The United Nations says millions of people continue to suffer from the effects of the Chernobyl nuclear accident nearly 16 years after the disastrous explosion in the nuclear reactor occurred. A United Nations team of experts has just returned from the area with findings and new proposals for tackling the ongoing crisis to international donors in Geneva.
April 26 will mark the anniversary of the worldąs worst nuclear accident. 16 years after the Chernobyl disaster, the United Nations says millions of people in Ukraine, Belarus and Russia continue to suffer serious health, social and economic problems. Under-Secretary-General for Humanitarian Affairs, Kenzo Oshima says the United Nations has come up with a 10 year strategy for tackling and reversing this downward spiral. But he notes it will not be easy to revitalize international interest in this crisis after such a long time. "The human dimension of the Chernobyl disaster has tended to be a forgotten crisis despite the continuing nature of the very serious problems and hardship suffered by a large population," he said.
Over the last 10 years, the focus of international assistance has been on meeting basic needs such a food, medicine and hospital care. U.N. Resident Coordinator, Neil Buhne says relief and humanitarian assistance is useful, but it does not address the long-term problems these people face. He says, under the new United Nations strategy, people in the affected areas will be expected to play an active role in the long-term economic, social and environmental recovery of the effected area. "That means, things that you do in other countries with respect to rural development, rural enterprise development, healthy life styles education, more work at the community level with decentralization of authority to community levels of government," he said.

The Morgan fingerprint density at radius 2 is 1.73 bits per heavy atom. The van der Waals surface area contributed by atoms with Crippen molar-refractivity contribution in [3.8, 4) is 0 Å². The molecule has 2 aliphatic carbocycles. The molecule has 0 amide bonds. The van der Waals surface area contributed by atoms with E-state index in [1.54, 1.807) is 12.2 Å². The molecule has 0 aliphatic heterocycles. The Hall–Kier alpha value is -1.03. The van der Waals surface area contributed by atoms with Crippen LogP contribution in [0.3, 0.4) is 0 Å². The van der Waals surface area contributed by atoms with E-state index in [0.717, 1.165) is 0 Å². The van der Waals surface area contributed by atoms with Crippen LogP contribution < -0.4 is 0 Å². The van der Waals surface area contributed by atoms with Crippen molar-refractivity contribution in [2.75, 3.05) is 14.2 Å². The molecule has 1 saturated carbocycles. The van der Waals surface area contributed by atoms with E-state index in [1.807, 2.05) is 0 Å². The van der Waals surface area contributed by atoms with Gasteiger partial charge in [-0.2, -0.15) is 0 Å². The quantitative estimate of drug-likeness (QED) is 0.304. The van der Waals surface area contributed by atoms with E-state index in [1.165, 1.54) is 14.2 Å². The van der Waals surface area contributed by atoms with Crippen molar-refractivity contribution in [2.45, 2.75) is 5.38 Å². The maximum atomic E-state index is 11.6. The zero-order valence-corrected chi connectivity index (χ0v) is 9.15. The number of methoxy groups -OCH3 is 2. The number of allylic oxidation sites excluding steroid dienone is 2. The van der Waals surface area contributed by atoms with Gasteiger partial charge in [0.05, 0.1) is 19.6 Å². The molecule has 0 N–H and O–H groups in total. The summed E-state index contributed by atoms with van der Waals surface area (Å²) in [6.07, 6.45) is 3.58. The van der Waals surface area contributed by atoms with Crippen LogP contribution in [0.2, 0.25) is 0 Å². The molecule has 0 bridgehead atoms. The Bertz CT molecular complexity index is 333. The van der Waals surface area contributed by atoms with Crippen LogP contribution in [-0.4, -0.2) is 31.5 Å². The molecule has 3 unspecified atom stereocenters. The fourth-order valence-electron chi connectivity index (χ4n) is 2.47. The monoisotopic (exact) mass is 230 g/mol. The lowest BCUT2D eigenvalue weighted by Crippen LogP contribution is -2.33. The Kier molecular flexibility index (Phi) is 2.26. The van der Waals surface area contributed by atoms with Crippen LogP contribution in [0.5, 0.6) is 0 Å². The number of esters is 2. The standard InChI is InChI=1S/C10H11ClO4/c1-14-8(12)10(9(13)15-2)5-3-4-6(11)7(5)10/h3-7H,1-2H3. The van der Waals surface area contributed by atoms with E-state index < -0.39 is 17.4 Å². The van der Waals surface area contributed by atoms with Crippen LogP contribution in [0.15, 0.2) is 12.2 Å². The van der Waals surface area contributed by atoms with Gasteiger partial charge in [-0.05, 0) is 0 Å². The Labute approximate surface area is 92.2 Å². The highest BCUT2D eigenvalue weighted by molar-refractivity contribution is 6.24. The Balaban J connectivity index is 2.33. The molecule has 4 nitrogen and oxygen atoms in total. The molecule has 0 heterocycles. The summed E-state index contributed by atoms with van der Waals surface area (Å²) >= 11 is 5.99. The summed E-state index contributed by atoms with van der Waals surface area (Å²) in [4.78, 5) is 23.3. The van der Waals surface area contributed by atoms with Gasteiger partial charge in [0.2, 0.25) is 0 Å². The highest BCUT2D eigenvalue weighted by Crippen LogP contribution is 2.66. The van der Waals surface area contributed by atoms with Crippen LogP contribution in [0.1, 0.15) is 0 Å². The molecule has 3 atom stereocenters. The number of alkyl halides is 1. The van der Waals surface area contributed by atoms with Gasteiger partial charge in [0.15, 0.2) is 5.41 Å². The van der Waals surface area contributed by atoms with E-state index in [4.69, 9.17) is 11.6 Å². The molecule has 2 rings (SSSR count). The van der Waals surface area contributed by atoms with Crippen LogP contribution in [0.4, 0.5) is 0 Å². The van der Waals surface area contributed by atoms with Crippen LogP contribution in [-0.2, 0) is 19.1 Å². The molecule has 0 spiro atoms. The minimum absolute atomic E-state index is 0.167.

Over the past decade, a great deal of research has gone on to determine the health and environmental consequences of the radiation fallout of Chernobyl. Mr. Buhne says this research mainly has benefited international scientists, and not the people living in the contaminated areas. He says there still is a lot of uncertainty as to the effects of radiation. "This uncertainty weighs very, very heavily on all the people in affected areas," he said. "And, I am defining affected areas very broadly. So, we also recommend much more long-term program of research managed by an international research board that includes leading scientists from the three affected countries as well as internationally."
The United Nations says it will work in close cooperation with Ukraine, Belarus and Russia in realizing the goals of its long-term assistance program. It estimates the cost of implementing projects over the next 10 years at $50-millon to $80-million.